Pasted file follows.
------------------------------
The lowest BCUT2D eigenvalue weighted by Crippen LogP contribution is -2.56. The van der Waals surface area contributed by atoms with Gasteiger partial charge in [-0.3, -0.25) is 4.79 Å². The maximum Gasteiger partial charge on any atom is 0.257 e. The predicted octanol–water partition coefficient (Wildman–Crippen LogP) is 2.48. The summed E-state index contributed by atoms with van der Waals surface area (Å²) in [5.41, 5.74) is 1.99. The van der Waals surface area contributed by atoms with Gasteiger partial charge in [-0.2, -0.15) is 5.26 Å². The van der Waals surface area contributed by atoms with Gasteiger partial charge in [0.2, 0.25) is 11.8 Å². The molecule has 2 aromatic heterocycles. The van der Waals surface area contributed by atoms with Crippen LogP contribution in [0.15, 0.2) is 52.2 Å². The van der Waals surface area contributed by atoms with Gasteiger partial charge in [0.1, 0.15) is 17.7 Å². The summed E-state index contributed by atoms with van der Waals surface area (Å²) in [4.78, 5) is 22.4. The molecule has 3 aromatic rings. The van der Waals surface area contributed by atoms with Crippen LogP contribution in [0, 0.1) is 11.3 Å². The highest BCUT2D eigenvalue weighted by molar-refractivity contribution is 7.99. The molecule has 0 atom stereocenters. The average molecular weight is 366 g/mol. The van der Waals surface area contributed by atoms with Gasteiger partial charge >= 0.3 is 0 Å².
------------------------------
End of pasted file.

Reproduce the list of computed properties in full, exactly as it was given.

The lowest BCUT2D eigenvalue weighted by Crippen LogP contribution is -2.56. The van der Waals surface area contributed by atoms with Gasteiger partial charge in [-0.3, -0.25) is 4.79 Å². The maximum Gasteiger partial charge on any atom is 0.257 e. The predicted octanol–water partition coefficient (Wildman–Crippen LogP) is 2.48. The summed E-state index contributed by atoms with van der Waals surface area (Å²) in [5.41, 5.74) is 1.99. The van der Waals surface area contributed by atoms with Gasteiger partial charge in [-0.2, -0.15) is 5.26 Å². The van der Waals surface area contributed by atoms with Gasteiger partial charge in [0.2, 0.25) is 11.8 Å². The molecule has 2 aromatic heterocycles. The van der Waals surface area contributed by atoms with Crippen LogP contribution in [0.15, 0.2) is 52.2 Å². The van der Waals surface area contributed by atoms with Gasteiger partial charge in [0.1, 0.15) is 17.7 Å². The summed E-state index contributed by atoms with van der Waals surface area (Å²) in [4.78, 5) is 22.4. The molecule has 3 aromatic rings. The van der Waals surface area contributed by atoms with Crippen LogP contribution in [0, 0.1) is 11.3 Å². The highest BCUT2D eigenvalue weighted by molar-refractivity contribution is 7.99. The molecule has 0 atom stereocenters. The average molecular weight is 366 g/mol. The van der Waals surface area contributed by atoms with Gasteiger partial charge >= 0.3 is 0 Å².